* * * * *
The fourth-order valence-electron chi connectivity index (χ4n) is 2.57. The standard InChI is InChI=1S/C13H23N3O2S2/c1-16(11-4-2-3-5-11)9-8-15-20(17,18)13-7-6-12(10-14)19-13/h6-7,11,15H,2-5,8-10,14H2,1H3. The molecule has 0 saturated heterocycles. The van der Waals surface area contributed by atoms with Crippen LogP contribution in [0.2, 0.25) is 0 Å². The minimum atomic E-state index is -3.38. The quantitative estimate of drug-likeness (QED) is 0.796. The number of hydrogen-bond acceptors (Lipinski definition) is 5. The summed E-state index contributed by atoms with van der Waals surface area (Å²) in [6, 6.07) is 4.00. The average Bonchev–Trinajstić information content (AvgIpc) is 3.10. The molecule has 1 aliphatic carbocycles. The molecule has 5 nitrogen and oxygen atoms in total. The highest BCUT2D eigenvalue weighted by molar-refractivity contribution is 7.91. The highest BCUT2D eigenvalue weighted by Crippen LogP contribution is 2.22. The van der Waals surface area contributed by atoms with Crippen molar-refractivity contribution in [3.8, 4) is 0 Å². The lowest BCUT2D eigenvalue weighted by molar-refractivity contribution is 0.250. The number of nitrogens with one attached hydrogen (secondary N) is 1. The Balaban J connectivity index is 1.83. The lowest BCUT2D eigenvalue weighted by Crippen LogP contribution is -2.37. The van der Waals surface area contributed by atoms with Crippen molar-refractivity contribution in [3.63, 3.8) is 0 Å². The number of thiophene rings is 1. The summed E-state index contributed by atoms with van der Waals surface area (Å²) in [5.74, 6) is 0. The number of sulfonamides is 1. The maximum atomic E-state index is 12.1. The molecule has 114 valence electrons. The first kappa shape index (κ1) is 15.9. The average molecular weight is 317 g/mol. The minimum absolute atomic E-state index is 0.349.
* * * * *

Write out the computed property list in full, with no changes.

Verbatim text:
The fourth-order valence-electron chi connectivity index (χ4n) is 2.57. The standard InChI is InChI=1S/C13H23N3O2S2/c1-16(11-4-2-3-5-11)9-8-15-20(17,18)13-7-6-12(10-14)19-13/h6-7,11,15H,2-5,8-10,14H2,1H3. The molecule has 0 saturated heterocycles. The van der Waals surface area contributed by atoms with Crippen LogP contribution in [0.2, 0.25) is 0 Å². The minimum atomic E-state index is -3.38. The quantitative estimate of drug-likeness (QED) is 0.796. The number of hydrogen-bond acceptors (Lipinski definition) is 5. The summed E-state index contributed by atoms with van der Waals surface area (Å²) in [6, 6.07) is 4.00. The average Bonchev–Trinajstić information content (AvgIpc) is 3.10. The molecule has 1 aliphatic carbocycles. The molecule has 5 nitrogen and oxygen atoms in total. The highest BCUT2D eigenvalue weighted by molar-refractivity contribution is 7.91. The highest BCUT2D eigenvalue weighted by Crippen LogP contribution is 2.22. The van der Waals surface area contributed by atoms with Crippen molar-refractivity contribution in [3.8, 4) is 0 Å². The lowest BCUT2D eigenvalue weighted by molar-refractivity contribution is 0.250. The number of nitrogens with one attached hydrogen (secondary N) is 1. The Balaban J connectivity index is 1.83. The lowest BCUT2D eigenvalue weighted by Crippen LogP contribution is -2.37. The van der Waals surface area contributed by atoms with Crippen molar-refractivity contribution in [3.63, 3.8) is 0 Å². The number of thiophene rings is 1. The summed E-state index contributed by atoms with van der Waals surface area (Å²) in [5.74, 6) is 0. The number of sulfonamides is 1. The maximum atomic E-state index is 12.1. The molecule has 114 valence electrons. The first kappa shape index (κ1) is 15.9. The average molecular weight is 317 g/mol. The minimum absolute atomic E-state index is 0.349.